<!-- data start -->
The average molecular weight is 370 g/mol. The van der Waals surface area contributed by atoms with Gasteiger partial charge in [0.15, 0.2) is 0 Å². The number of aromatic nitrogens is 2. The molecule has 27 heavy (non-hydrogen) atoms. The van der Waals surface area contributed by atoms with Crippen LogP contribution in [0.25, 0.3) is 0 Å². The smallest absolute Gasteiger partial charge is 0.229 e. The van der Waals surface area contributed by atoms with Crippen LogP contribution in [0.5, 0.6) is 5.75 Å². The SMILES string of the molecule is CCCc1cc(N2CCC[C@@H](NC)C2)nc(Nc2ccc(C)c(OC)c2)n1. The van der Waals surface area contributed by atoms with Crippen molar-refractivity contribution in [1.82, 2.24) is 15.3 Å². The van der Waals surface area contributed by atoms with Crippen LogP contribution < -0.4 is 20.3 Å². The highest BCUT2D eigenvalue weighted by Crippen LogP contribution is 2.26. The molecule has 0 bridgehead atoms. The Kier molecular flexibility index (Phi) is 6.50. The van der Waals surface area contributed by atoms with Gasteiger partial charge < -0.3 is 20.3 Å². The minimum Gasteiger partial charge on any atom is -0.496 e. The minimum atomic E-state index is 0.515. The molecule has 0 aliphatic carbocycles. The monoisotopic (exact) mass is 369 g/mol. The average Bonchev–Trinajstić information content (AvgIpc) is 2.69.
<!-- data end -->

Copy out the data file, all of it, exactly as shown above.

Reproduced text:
The average molecular weight is 370 g/mol. The van der Waals surface area contributed by atoms with Gasteiger partial charge in [0.15, 0.2) is 0 Å². The number of aromatic nitrogens is 2. The molecule has 27 heavy (non-hydrogen) atoms. The van der Waals surface area contributed by atoms with Crippen LogP contribution in [0.25, 0.3) is 0 Å². The smallest absolute Gasteiger partial charge is 0.229 e. The van der Waals surface area contributed by atoms with Crippen LogP contribution in [0.5, 0.6) is 5.75 Å². The SMILES string of the molecule is CCCc1cc(N2CCC[C@@H](NC)C2)nc(Nc2ccc(C)c(OC)c2)n1. The van der Waals surface area contributed by atoms with Crippen molar-refractivity contribution in [1.82, 2.24) is 15.3 Å². The van der Waals surface area contributed by atoms with Crippen LogP contribution < -0.4 is 20.3 Å². The highest BCUT2D eigenvalue weighted by Crippen LogP contribution is 2.26. The molecule has 0 bridgehead atoms. The Kier molecular flexibility index (Phi) is 6.50. The van der Waals surface area contributed by atoms with Gasteiger partial charge < -0.3 is 20.3 Å². The minimum Gasteiger partial charge on any atom is -0.496 e. The minimum atomic E-state index is 0.515. The molecule has 0 aliphatic carbocycles. The monoisotopic (exact) mass is 369 g/mol. The average Bonchev–Trinajstić information content (AvgIpc) is 2.69.